Tag Archives: Arena Flowers

Passion trumps content strategy

What’s your content strategy?

If you Google the term, you’ll find a million articles telling you about optimisation, engagement and discipline. You’ll read how content strategy is as important to social media as UX is to design, or how it makes sense to manage content as an asset, with a quantifiable ROI.

You can look at where your customers are hanging out online and what they’re reading and viewing. You can look at what your competitors were doing and what type of content is working (or not) for them. You can look at trending conversations and upcoming campaigns. You can data scrape everything, set yourself up with monitoring tools and apply your KPIs.

But at the end of all that, if you don’t feel you “own” your tweets, updates, videos and blog posts – if they’re not coming from the heart – you might as well go back to the drawing board…
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Individual or brand: 5 tips for finding your authentic Twitter voice #SMWLDN

Individualism or conformity, which approach is right when it comes to social media? Two London Social Media Week events on Tuesday looked at Twitter from different angles, but came to similar conclusions: be true to yourself, experiment and don’t let the blighters get you down.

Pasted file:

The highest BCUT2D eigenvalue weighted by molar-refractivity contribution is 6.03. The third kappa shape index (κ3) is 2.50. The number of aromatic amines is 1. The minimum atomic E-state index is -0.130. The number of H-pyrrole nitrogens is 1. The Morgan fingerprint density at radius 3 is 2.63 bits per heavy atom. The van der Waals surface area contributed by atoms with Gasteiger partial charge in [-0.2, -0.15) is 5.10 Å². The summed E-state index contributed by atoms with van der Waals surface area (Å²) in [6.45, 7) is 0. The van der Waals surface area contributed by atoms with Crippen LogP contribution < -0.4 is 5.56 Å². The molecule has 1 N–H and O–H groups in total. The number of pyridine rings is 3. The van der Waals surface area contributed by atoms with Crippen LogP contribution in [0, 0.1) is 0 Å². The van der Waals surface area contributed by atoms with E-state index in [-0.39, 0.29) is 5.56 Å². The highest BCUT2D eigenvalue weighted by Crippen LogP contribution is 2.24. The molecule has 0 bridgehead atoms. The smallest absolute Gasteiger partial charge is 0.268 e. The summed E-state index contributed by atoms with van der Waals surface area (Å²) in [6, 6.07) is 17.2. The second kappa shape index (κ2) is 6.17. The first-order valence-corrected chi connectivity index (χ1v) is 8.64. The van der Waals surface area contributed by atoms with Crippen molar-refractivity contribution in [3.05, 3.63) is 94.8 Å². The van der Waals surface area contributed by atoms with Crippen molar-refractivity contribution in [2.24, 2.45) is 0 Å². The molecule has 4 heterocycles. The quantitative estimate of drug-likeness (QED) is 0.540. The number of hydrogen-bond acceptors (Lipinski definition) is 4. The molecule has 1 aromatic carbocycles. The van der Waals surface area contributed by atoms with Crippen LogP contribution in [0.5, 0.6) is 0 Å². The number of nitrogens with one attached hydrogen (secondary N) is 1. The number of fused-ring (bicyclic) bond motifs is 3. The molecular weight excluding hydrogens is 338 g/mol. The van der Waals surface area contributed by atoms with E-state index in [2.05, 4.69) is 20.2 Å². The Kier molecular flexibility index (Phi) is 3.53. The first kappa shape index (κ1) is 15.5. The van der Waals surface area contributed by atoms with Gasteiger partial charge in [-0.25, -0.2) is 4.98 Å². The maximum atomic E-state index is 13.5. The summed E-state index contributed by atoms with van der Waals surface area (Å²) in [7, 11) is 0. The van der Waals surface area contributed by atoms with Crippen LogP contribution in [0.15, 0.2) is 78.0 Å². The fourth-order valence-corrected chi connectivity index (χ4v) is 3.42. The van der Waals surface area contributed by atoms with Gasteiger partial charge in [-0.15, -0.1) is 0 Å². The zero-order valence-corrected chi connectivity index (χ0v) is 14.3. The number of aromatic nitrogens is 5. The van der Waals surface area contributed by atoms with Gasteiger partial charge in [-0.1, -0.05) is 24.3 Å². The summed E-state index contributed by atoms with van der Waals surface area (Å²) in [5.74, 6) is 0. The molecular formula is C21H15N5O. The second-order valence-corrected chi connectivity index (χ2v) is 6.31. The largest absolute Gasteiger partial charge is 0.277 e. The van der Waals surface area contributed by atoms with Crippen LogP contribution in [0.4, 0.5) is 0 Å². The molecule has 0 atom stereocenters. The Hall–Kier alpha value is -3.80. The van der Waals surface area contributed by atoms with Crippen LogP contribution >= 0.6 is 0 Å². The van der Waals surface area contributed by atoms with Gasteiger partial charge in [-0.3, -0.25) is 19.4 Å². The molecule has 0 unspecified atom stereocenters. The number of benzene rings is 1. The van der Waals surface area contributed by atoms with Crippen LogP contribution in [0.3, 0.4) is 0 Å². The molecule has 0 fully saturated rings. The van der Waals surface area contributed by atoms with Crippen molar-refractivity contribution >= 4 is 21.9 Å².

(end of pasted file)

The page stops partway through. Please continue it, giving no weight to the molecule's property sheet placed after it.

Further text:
The first event (produced by the very affable Charity Chap) was Your Social Persona: How Your Individual Online Identity Influences And Boosts Your Organisation’s Brand, looking at the value of allowing individual voices to shine through a brand Twitter account. The second event (panel pictured above), hosted by The London Book Fair, focused on Storytellers on Social Media: The Author as Digital Brand.

Here are my top five takeaways from the two sessions:

1. Personality is important and consistency is essential. Whether you’re a brand or an individual (and, let’s face it, the lines between the two are increasingly blurred), experiment with finding your unique voice – then stick to it. Corporate Twitter profiles like Waterstones Oxford Street, MoonPig and Arena Flowers and individual profiles like 50Cent and (author) Sarah Pinborough succeed because they have unique voices, and oodles of character and personality.

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